Prisoners Cultural Collective
The Federal Correctional Institution at Milan, Michigan, is only 20 minutes from Ann Arbor, down US 23, yet many community members know very little about the place. Did you know that the average age of inmates is 22 years, that many of the brothers have long hair & afros, and are in for so-called "crimes" like distributing righteous sacrament and resisting the US war machine?
Inmates, for the first time, have begun to organize along cultural and political lines. One such Organization is the Prisoners Cultural Collective (PCC). It's a voluntary association open to all Milan inmates, and promotes educational, cultural, recreational and spiritual activities with a special emphasis on the utilization of community resources outside the institution.
The collective says "our main objective is to raise the consciousness of all prisoners, allowing them not only to understand their oppression in its deepest depths, but to ultimately make them aware of the interrelationship between their oppression, the oppression waged in the ghettos, Vietnam, against the Indians, and against every other peoples where Amerikan fingers reach, grasp and strangle poor and exploited people."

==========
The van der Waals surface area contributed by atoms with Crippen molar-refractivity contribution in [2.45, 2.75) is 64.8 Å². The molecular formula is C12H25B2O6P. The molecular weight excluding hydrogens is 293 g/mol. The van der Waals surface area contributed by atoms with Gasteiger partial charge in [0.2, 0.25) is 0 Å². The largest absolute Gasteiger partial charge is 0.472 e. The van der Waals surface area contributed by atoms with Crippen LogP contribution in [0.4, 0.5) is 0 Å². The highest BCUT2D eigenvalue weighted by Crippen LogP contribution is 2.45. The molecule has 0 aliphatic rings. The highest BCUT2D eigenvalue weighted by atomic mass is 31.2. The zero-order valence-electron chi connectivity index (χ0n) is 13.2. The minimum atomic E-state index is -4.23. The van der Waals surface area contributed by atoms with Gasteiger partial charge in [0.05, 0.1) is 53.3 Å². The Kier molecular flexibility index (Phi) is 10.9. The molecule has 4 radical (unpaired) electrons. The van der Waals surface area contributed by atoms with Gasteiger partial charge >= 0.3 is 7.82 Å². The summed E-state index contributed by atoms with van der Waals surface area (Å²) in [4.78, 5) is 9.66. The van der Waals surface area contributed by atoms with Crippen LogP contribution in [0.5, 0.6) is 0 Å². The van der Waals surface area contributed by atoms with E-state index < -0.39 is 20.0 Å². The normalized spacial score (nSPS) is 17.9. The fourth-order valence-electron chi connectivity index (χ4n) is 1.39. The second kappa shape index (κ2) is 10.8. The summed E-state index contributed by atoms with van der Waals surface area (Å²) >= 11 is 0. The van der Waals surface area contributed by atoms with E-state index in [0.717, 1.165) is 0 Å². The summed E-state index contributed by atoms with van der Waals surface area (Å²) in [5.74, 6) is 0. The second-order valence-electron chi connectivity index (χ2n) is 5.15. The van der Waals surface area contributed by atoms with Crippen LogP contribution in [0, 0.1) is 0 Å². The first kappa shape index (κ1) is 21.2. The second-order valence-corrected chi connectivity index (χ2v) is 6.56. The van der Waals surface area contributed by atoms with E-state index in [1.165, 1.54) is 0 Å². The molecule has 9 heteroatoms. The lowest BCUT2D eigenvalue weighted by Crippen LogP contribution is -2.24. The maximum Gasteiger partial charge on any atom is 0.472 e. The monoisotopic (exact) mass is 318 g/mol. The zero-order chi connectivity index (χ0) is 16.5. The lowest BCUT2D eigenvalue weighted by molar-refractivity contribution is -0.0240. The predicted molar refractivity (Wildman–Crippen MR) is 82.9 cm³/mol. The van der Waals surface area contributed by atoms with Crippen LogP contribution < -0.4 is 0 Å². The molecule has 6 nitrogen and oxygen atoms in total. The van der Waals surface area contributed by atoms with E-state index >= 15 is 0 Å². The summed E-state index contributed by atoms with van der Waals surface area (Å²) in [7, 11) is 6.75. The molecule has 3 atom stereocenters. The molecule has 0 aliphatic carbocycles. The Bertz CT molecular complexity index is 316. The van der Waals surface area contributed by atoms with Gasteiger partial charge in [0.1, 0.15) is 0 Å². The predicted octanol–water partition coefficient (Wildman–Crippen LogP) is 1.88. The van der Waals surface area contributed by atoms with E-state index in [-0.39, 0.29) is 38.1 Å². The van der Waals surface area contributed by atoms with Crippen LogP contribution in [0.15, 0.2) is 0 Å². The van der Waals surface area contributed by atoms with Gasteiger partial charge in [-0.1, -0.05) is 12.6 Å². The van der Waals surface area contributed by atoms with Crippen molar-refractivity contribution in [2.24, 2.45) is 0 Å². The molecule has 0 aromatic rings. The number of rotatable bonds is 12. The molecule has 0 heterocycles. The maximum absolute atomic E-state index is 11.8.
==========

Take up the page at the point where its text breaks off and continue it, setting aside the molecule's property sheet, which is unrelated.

Thus far, members have participated in workshops on China, the use of video tape equipment, prisoner's rights, cartooning, and ecology, organized by the newly formed support group, called the Ann Arbor Coordinating Committee. New Morning has brought in a number of films, and is trying to set up a regular schedule. The Michigan Committee for Prisoners Rights has begun to interest local bands to do gigs tor the inmates, Lightnin performed there April 1 and the Brooklyn Blues Busters were scheduled to play there on May 27, but were doused at the last minute by Milan Officials over a guard union dispute. We need more interested bands. If you are in a group that would like to perform or have some ideas as to how to make this program successful, call Richie Stoneman at 761-2780. Anybody wanting to contact the PCC directly can write to brother Ray Fortman No. 10672. box 1000, Milan, Michigan.